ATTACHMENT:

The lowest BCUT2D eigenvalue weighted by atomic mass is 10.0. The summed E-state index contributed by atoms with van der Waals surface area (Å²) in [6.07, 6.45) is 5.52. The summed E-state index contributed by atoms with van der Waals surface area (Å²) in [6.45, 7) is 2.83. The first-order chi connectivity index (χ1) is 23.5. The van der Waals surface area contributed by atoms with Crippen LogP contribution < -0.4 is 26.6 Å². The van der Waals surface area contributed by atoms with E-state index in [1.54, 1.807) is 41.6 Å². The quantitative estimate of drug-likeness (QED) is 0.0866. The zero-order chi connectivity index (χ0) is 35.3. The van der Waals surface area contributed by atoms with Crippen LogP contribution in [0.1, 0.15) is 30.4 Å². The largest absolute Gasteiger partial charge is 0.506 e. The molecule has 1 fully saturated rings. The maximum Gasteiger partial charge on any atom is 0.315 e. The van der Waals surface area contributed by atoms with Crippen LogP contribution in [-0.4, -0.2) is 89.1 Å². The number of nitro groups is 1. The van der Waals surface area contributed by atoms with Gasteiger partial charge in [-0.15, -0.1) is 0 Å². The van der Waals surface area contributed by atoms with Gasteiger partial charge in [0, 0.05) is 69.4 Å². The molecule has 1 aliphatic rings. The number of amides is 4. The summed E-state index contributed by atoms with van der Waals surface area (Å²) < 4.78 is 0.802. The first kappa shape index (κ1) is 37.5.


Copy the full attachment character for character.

The lowest BCUT2D eigenvalue weighted by atomic mass is 10.0. The summed E-state index contributed by atoms with van der Waals surface area (Å²) in [6.07, 6.45) is 5.52. The summed E-state index contributed by atoms with van der Waals surface area (Å²) in [6.45, 7) is 2.83. The first-order chi connectivity index (χ1) is 23.5. The van der Waals surface area contributed by atoms with Crippen LogP contribution < -0.4 is 26.6 Å². The van der Waals surface area contributed by atoms with E-state index in [1.54, 1.807) is 41.6 Å². The quantitative estimate of drug-likeness (QED) is 0.0866. The zero-order chi connectivity index (χ0) is 35.3. The van der Waals surface area contributed by atoms with Crippen LogP contribution in [0.1, 0.15) is 30.4 Å². The largest absolute Gasteiger partial charge is 0.506 e. The molecule has 1 fully saturated rings. The maximum Gasteiger partial charge on any atom is 0.315 e. The van der Waals surface area contributed by atoms with Crippen LogP contribution in [-0.4, -0.2) is 89.1 Å². The number of nitro groups is 1. The van der Waals surface area contributed by atoms with Gasteiger partial charge in [-0.15, -0.1) is 0 Å². The van der Waals surface area contributed by atoms with Gasteiger partial charge in [0, 0.05) is 69.4 Å². The molecule has 1 aliphatic rings. The number of amides is 4. The summed E-state index contributed by atoms with van der Waals surface area (Å²) < 4.78 is 0.802. The first kappa shape index (κ1) is 37.5.